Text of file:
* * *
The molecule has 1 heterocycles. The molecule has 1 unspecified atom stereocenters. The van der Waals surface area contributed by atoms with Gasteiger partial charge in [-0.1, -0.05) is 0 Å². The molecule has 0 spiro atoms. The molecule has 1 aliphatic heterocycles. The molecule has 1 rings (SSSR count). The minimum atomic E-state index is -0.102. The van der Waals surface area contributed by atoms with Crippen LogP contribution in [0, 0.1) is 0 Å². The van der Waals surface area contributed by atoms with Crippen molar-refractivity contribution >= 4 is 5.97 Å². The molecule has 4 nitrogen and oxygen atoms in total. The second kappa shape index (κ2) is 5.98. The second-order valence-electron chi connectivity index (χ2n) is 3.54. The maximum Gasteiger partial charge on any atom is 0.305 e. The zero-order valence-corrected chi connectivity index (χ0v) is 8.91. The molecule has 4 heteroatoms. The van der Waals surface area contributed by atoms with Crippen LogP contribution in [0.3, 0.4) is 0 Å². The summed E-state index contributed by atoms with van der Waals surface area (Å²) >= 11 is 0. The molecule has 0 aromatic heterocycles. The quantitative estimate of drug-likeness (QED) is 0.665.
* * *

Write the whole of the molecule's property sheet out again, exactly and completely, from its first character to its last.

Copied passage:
The molecule has 1 heterocycles. The molecule has 1 unspecified atom stereocenters. The van der Waals surface area contributed by atoms with Gasteiger partial charge in [-0.1, -0.05) is 0 Å². The molecule has 0 spiro atoms. The molecule has 1 aliphatic heterocycles. The molecule has 1 rings (SSSR count). The minimum atomic E-state index is -0.102. The van der Waals surface area contributed by atoms with Crippen LogP contribution in [0, 0.1) is 0 Å². The van der Waals surface area contributed by atoms with Crippen molar-refractivity contribution >= 4 is 5.97 Å². The molecule has 4 nitrogen and oxygen atoms in total. The second kappa shape index (κ2) is 5.98. The second-order valence-electron chi connectivity index (χ2n) is 3.54. The maximum Gasteiger partial charge on any atom is 0.305 e. The zero-order valence-corrected chi connectivity index (χ0v) is 8.91. The molecule has 4 heteroatoms. The van der Waals surface area contributed by atoms with Crippen LogP contribution in [0.3, 0.4) is 0 Å². The summed E-state index contributed by atoms with van der Waals surface area (Å²) >= 11 is 0. The molecule has 0 aromatic heterocycles. The quantitative estimate of drug-likeness (QED) is 0.665.